Ouch! Maybe it’s a fresh smoothie, a spoonful of ice cream, or even just a sip of ice water—but there it is, throbbing tooth pain.
There are many reasons why you might be experiencing tooth sensitivity to cold. Fortunately, you can take several steps to remedy this yourself, including checking with your dentist.
Other symptoms often accompany sensitivity to cold, including:
But what conditions cause these kinds of tooth sensitivity?
Tooth enamel, the hardest substance in your body, covers your tooth above the gumline. However, the root of your tooth, the part normally covered by your gums, does not have this protective layer. If you don’t brush and floss regularly—or if you brush and floss too vigorously—your gums may recede, exposing the roots of one or more of your teeth.
If you have exposed roots, the best course of action is to follow general oral hygiene. Continue brushing and flossing, but use a soft toothbrush and fluoride toothpaste specifically made for sensitive teeth. If the pain continues, though, make sure to see your dentist.
Small cavities can also become sensitive to cold food or drinks. Cavities occur in the enamel itself, and expose the nerve inside your tooth to cold, heat, and other sources of discomfort.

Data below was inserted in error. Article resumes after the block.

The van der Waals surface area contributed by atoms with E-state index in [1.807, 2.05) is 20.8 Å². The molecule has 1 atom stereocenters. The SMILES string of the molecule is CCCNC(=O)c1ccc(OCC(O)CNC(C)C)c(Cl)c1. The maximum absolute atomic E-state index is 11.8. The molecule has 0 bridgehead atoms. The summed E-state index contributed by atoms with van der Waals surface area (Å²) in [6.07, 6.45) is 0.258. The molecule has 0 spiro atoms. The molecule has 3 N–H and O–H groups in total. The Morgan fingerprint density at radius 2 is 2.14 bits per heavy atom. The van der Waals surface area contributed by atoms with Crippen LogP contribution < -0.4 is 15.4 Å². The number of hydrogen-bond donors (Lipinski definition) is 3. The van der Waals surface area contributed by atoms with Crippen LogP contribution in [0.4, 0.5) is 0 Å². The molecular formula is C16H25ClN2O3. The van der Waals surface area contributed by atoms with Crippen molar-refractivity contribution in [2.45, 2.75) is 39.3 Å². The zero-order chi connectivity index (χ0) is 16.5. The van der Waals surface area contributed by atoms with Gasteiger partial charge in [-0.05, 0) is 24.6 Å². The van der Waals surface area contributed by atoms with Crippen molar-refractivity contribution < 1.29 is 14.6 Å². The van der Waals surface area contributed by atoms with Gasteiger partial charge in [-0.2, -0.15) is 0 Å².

While you should continue flossing and brushing, you should see a dentist to diagnose and treat your condition. If the cavity is small, a dentist can remove the decayed area and fill the tooth. If it’s more serious, you may need a root canal to clean out the decay, disinfect the root, and seal the tooth.
Sometimes dental work can temporarily cause your teeth to become sensitive to cold or hot foods, from a few days to a week or longer if you’ve had a filling or a crown placed.
In these cases, over the counter pain relievers like aspirin, acetaminophen, or ibuprofen should bring you relief. But if the pain persists or worsens, definitely contact your dentist!
In general, you can address temporary tooth sensitivity to cold with the standard elements of good oral hygiene: regular brushing and flossing, as well as routine preventive care visits to your dentist. Consider using toothpaste specifically made for sensitive teeth or adding a fluoride mouth rinse to your daily routine.
However, if your sensitivity lingers, it could indicate that you have a more serious dental condition. The pulp—the interior of your teeth—could be damaged, either from long-term tooth decay or an injury. It’s important to see a dentist before you develop an infection that could put your tooth at risk.